IdeaNova Ad Player Updated, IFPL Offers Ancillary Revenue Option Via USB and Gogo Now Providing Inflight Connectivity Beginning At 3,000 Feet

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IdeaNova Technologies Updated Ad Player Feature

IdeaNova Technologies has updated their Inplay Player 6 product with advertising capabilities. The newest ad playback feature allows monetization of video content through dynamic pre-roll and midroll ad insertion.

This new feature offers seamless navigation with markers indicating where the ad will be placed within the player, as well as the option to skip ads after the mandatory viewing time has expired. The ad skip functionality (See today’s IFExpress Image) is configurable per ad, giving inflight entertainment providers the ability to control this functionality based on their business requirements.

IdeaNova CTO Janne Pelkonen said, “We believe that customers at every level can benefit from this new technology,” Pelkonen continued with “All supported Inplay platforms can benefit from this new, standard – VAST compliant option to monetize on any video streaming solution. Our enhanced Ad platform is very flexible allowing a wide variety of ad content presentation, content management and reporting.”

The largest benefit of this offering is that it allows the entire platform, and therefore airline carrier, to generate additional revenue from streaming Hollywood and other video content across passenger owned devices. The use of personal electronic devices (PEDs) within aircrafts relieves airlines of the additional work of keeping seatback displays properly functioning. Also, with new safety guidelines and the hope to limit shared surfaces, use of PEDs keeps the cabin safer, adding to a more enjoyable passenger experience. This new ad serving technology is also available on seatback displays, giving airlines uniform platform for managing and displaying advertising content.

IdeaNova and IMD teams have been working in cooperation to integrate AirSAS advertising server. AirSAS.aero is a secured SaaS adserving solution that enables every stage of a digital advertising campaign without consuming any bandwidth during the flight.

The campaign management rules are set on AirSAS platform before to be sent inside the aircraft, they include audience targeting and specific routes choice. No campaign is being broadcasted without the approval of the airline carrier. The follow-up of the ad campaign with detailed reporting is available as soon as the flight is over when the aircraft is landing.

IMD CEO Jean-Marc Chevassus believes, “The sourcing of advertisers is being optimized through the connection between AirSAS AdServer and the first inflight advertising private marketplace: AirPMP”. AirPMP.aero is already aggregating the audience of 32 airlines offering an incredible volume exceeding 100 million inflight displays and video ad inventory/month and accessible by any media buyer at any time.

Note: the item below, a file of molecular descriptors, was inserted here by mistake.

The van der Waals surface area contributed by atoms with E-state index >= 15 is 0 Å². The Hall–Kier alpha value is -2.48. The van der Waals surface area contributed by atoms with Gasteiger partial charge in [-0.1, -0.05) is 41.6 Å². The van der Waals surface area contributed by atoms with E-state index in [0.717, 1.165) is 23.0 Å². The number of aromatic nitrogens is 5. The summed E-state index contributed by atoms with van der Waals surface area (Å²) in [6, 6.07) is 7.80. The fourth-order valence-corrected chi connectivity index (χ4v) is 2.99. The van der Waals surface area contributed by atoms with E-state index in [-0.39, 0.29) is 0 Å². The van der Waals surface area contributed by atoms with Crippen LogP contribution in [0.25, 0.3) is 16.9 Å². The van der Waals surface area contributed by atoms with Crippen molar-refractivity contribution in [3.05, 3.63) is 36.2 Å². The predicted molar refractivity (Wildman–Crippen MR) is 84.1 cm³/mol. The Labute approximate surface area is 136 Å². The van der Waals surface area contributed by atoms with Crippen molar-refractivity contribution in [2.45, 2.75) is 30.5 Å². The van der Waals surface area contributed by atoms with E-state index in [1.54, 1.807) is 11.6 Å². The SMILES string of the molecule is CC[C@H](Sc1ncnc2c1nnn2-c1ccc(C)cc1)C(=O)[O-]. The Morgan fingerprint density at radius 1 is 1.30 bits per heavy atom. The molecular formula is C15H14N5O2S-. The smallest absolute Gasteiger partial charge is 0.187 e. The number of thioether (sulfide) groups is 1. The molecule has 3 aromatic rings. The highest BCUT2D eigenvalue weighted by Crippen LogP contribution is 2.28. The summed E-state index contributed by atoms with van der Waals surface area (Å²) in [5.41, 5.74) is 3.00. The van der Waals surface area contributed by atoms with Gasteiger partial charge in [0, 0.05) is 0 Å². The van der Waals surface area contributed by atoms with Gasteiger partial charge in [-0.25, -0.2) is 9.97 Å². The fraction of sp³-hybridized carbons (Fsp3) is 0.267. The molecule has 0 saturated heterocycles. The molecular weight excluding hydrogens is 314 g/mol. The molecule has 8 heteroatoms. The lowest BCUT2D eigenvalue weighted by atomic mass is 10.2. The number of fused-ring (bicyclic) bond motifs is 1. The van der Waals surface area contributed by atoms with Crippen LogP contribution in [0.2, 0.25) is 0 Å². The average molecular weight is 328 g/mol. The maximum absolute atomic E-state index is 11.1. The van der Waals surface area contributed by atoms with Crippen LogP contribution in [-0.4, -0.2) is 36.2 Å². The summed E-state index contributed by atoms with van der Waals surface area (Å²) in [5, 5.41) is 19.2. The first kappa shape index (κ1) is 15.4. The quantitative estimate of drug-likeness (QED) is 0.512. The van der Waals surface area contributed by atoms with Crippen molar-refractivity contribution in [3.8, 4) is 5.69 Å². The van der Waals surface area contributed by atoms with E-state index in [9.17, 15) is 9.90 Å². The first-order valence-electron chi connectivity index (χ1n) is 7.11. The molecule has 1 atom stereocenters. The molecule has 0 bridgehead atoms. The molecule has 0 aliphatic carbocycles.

Every renown AdServer can connect to AirPMP, provided it meets minimum requirements especially regarding IVT (InValid Traffic). The marketplace enables an advertiser access to the audience details of any fleet across the world and immediately submits the media plan to both airline carriers and advertisers for seamless inflight digital advertising campaigns. Check out IdeaNova’s website for more information.


IFPL

IFPL have developed an advanced USB outlet that enables airlines to raise ancillary revenues and increase NPS (Net Promotional Score).

A standard USB sized Type A outlet gives you the ability to charge passengers for use of aircraft power. This is all managed using the existing online app. Alternatively, revenue can be generated through the selling of advertising space. The advert is triggered onto the passengers PED (Personal Electronic Device) when the cable is inserted into the unit.

With a drop in operations and revenue as a result of the Coronavirus, this maybe an ideal opportunity for airlines to review the installation of USB in seat power, combined with creating a brand new revenue stream. Contact IFPL for more information at innovate@ifpl.com


Gogo Now Providing Inflight Connectivity Beginning At 3,000 Feet

Gogo will lower the altitude at which passengers can begin using its connectivity services from 10,000 feet above ground level (AGL) to 3,000 feet AGL for a significant portion of its air-to-ground (ATG) fleet beginning July 20, 2020.

By enabling connectivity to begin at 3,000 feet, passengers will receive up to an additional 15-20 minutes of connectivity on many flights. The service will be available on business aviation aircraft equipped with AVANCE L5 or L3 systems, and on commercial aviation regional jets equipped with Gogo ATG-4 and ACPU2 technology.

The lower service altitude will enable aircraft that fly shorter flights and spend little to no time above 10,000 feet the opportunity to take advantage of in-flight connectivity for the majority of their flights. Approximately 25% of flights by Gogo equipped regional jets have durations under 60 minutes.

“The additional connectivity time is a significant enhancement and will deliver even more value to customers,” said Sergio Aguirre, president of Gogo Business Aviation. “It makes connectivity available to those who believed inflight Wi-Fi wasn’t an option because they fly shorter routes.”

Gogo will begin a phased process to enable service at 3,000 feet through ground-system configuration and remote software updates – all without requiring any onboard manual intervention. And Gogo will offer the additional service time with no additional fees.

Approximately 1,300 AVANCE systems flying in business aviation will benefit from this change, as will roughly 650, or 40%, of the commercial airline regional jets equipped with Gogo connectivity.

“By lowering the altitude where passengers can be connected, we’re improving the service to our airline customers and their passengers,” said John Wade, president of Gogo Commercial Aviation. “Passengers who fly shorter routes will now be able to be connected, allowing them to make the most of their time during those flights.”

Gogo has conducted hundreds of test flights of this product enhancement on approximately 50 aircraft during the past four months and has found that service at 3,000 feet will be available at most locations throughout the contiguous United States.

“In our flight testing, we found that the AVANCE L5 consistently performed well at altitudes below 10,000 feet and provided a quality connectivity experience for our passengers,” said Tim Eames, chief pilot for Odin 123, LLC, that participated in several test flights for Gogo. “The additional time to conduct business or make arrangements was valuable and appreciated by our passengers.”